Study Finds Cannabis Flower Useful to Decrease Fatigue


A study entitled “The Effects of Consuming Cannabis Flower for Treatment of Fatigue” was published in Medical Cannabis and Cannabinoids in April. The authors conducted the interview through the Economics and Psychology Departments at University of New Mexico (UNM), as well as MoreBetter, which is the creator of an app called Releaf that was used in this study to track consumption.

The study analyzed 1,224 people who conducted 3,922 cannabis flower consumption sessions within the range of June 6 through August 7, 2019 using the Releaf app. Participants recorded their levels of fatigue prior to consumption, as well as afterward, and also included notes about the specific strain and properties they consumed.

The results described that an average of 91.94% of participants felt that their fatigue decreased overall after consuming cannabis. Researchers noted that specific strains labeled as indica, sativa or hybrid did not provide a positive/negative effect in combating fatigue. However, participants who smoked joints felt fatigue relief more than those who chose to consume via pipe or vaporizers.

The authors also wrote that less than 24% of consumers felt negative side effects (described as “lack of motivation or couchlock”) while approximately 37% felt more positive effects (such as “feeling active, energetic, frisky, or productive”). “The findings suggest that the majority of patients experience decreased fatigue from consumption of Cannabis flower consumed in vivo, although the magnitude of the effect and extent of side effects experienced likely vary with individuals’ metabolic states and the synergistic chemotypic properties of the plant.”

In an interview with Benzinga, research author Dr. Jacob Miguel Vigil described that the results of this study were quite the opposite of the pre-existing stigma that still exists in relation to cannabis. “Despite the conventional beliefs that frequent Cannabis use may result in decreased behavioral activity, goal-pursuit, and competitiveness, or what academics have called ‘amotivational syndrome,’ people tend to actually experience an immediate boost in their energy levels immediately after consuming cannabis,” Vigil said.

Both Vigil and Dr. Sarah Stith from UNM’s Department of Economics were surprised that cannabis decreased fatigue in so many participants. “One of the most surprising outcomes of this study is that cannabis in general yielded improvements in symptoms of fatigue, rather than just a subset of products, such as those with higher THC or CBD levels or products characterized as Sativa rather than Indica,” Stith said.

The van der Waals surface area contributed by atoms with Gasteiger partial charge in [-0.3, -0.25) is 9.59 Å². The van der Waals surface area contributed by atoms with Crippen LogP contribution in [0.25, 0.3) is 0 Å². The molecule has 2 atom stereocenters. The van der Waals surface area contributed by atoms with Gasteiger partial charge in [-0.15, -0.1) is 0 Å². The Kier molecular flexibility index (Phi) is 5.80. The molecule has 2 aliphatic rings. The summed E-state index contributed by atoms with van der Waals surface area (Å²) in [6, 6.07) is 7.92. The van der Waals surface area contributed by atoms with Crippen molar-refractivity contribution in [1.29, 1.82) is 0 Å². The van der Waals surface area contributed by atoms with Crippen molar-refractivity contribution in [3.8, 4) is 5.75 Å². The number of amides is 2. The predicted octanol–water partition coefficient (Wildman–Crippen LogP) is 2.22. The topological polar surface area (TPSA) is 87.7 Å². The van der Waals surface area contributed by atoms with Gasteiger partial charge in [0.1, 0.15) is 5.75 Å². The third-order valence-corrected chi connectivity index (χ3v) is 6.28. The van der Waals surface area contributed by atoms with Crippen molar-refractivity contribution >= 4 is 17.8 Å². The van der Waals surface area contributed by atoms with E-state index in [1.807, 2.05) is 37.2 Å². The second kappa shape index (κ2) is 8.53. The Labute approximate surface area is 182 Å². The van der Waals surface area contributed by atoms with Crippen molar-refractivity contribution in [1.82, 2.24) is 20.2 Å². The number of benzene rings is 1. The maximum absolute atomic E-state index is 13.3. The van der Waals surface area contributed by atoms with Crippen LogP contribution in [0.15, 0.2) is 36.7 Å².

“At the same time, our observation that the major cannabinoids tetrahydrocannabinol (THC) and cannabidiol (CBD) were largely uncorrelated with changes in feelings of fatigue suggest that other minor cannabinoids and phytochemicals such as terpenes may be more influential on the effects of using cannabis than previously believed,” said Vigil. “In the near future, I anticipate that patients will have the opportunity to access more individualized cannabis products, with distinct and known combinations of chemical profiles for treating their specific health needs and lifestyles.”

MoreBetter’s Releaf App used in this study was designed with helping medical patients and recreational consumers track their consumption data and in essence, demystify cannabis. MoreBetter’s COO, Tyler Dautrich, provided a statement to Benzinga about the study results. “This obviously has implications for patients experiencing fatigue as a symptom of their medical condition, but we also believe this can lead to healthier options for individuals dealing with general day-to-day fatigue,” Dautrich said.

The relation of decreased fatigue with cannabis consumption is a relatively new study topic, but the analysis of cannabis use and exercise has recently become a popular topic. Last summer, the banning of Olympic runner Sha’Carri Richardson for a failed drug test prompted numerous discussions and studies analyzing how cannabis is not a performance enhancing drug. 

In December, the University of Colorado, Boulder announced that it would be conducting a “first of its kind” study on cannabis and exercise with 50 paid volunteers. The study will have participants consume either a CBD-dominant or THC-dominant strain, and when the effects wear off, run on a treadmill for 40 minutes.


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